Saturday, July 16, 2011

#AmericanDemocracy in 140 characters

As a New Yorker, it's fairly common to experience the occasional celebrity sighting on the way to the office or while on a lunch break. Of course, there are those initial 5 minutes when you frantically search for your camera phone and text everyone you know to bear witness to your TMZ moment. But more often than not, as the adrenaline fades, you reflect on how "normal" Heidi, or George or Julia looked. For some reason it seems odd that they would be walking in sneakers hand in hand with their child, or having brunch at your favorite restaurant. And then comes the epiphany that public figures are just like us, with the differentiating factor of their occupation.

On July 6, President Obama delivered that same "ah-ha!" moment to millions of Americans when he joined the Twittersphere and answered questions from concerned citizens in an unscripted session at The White House. Razing the serpentine pavilion of politics, the #AskObama townhall provided the common student (and even someone named Shnaps!) with equal power to reach the President as the Speaker of the House. The success of the event, and perhaps of the President’s re-election campaign, lies in that simple gesture of access.

Obama leads the Twitter town hall with a Tweet of his own.
  The hour long webcast of the informal dialogue, moderated by Twitter co-founder Jack Dorsey and attended by a few dozen Twitter followers of @whitehouse, underscored the President's commitment to harnessing the power of social media. From the early days of his campaign, President Obama marked his place in the social network and has continued to embrace the effort, irrevocably making him “one of us”.

Obama broke ground in early 2010 when he sent his first tweet from the American Red Cross headquarters and made history again with the recent Tweet Up. Obama’s acknowledgement of a changing social landscape and his encouragement of a two-way, symmetrical conversation evoked a positive response from many voters. This transparency brings politics and the President into our everyday lives through a medium that is casual and comfortable for millions of Americans.

While yes, it can be argued that 18 questions selected by a group of 8 Twitter-selected curators is not a true representation of American concerns. But I have ask, when was the last time you were 140 characters away from talking to the President?


  1. Love that your tweet about this blog came up in the first few search results for #AskObama!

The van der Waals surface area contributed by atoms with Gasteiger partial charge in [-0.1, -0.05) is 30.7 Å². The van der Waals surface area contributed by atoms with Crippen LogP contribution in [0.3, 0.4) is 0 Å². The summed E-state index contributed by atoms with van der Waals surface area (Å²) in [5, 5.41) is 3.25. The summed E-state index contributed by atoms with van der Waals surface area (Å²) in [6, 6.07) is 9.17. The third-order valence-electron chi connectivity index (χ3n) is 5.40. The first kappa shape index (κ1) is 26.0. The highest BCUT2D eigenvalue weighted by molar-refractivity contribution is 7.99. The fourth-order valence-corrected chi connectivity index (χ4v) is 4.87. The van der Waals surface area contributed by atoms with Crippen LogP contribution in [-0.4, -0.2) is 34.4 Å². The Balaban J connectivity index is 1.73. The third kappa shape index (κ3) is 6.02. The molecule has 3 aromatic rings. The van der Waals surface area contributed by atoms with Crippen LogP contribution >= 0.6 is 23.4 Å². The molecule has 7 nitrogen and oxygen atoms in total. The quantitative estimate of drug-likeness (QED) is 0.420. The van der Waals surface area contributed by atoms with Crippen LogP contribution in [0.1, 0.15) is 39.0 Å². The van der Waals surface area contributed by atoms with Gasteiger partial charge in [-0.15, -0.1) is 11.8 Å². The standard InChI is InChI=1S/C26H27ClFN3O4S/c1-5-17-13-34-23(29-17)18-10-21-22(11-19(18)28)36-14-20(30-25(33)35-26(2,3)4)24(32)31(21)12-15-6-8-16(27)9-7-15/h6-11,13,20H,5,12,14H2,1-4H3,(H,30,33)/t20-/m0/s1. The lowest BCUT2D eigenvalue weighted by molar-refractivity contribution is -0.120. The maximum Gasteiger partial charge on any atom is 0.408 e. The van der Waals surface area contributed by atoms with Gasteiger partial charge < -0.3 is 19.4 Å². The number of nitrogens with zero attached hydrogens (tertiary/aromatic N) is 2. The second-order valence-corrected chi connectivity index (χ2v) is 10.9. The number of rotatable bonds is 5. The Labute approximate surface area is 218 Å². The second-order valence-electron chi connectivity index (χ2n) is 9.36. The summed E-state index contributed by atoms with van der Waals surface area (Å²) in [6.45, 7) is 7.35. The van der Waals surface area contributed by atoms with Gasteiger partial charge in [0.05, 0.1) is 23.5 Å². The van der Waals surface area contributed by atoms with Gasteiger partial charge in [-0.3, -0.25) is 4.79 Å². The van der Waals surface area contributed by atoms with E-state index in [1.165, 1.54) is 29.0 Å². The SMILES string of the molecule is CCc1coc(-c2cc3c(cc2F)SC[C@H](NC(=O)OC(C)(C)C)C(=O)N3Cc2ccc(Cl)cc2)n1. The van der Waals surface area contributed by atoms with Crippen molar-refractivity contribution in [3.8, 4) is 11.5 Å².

You have an interesting analogy here with Obama as a celebrity. It's intriguing, since it's an image he's been fighting against since the 2008 campaign. But the truth is, he has always been the kind of person people want to be close to, like a celebrity. However, he promised a presidency run from the bottom up and with transparency... and has made efforts to be real and accessible. This Tweetup was a chance to deliver on those promises. Although, it really didn't, it was a good effort in that direction.

  2. I have to say that this post was well-written and thoughtful.

    I agree that Twitter is a casual forum, but it was definitely appropriate for this type of event because it allowed the president to connect with Americans in a personal and intimate way.

    Even though there was nothing really that groundbreaking about his answers, I feel that this event shows the White House's commitment to technology and social media.

  3. I agree, a well-written, thought provoking post. Playing devil's advocate – do we think Obama is able to take advantage of the new forms of media and be seen as an innovator simply because he is in the right place at the right time? What about Woodrow Wilson – the first president to make a radio broadcast or Franklin D. Roosevelt – the first president to speak on television? Could it be that these presidents may not be ground breakers after all, but rather it’s the technology geeks we should be applauding? Just a thought.

  4. Really interesting thought, Nicole. I suppose leaders could choose not to embrace new mass communication technologies and only those that recognize the value and use them are viewed as ground breakers. But your point is valid, the true innovation is in the creation not necessarily the adoption.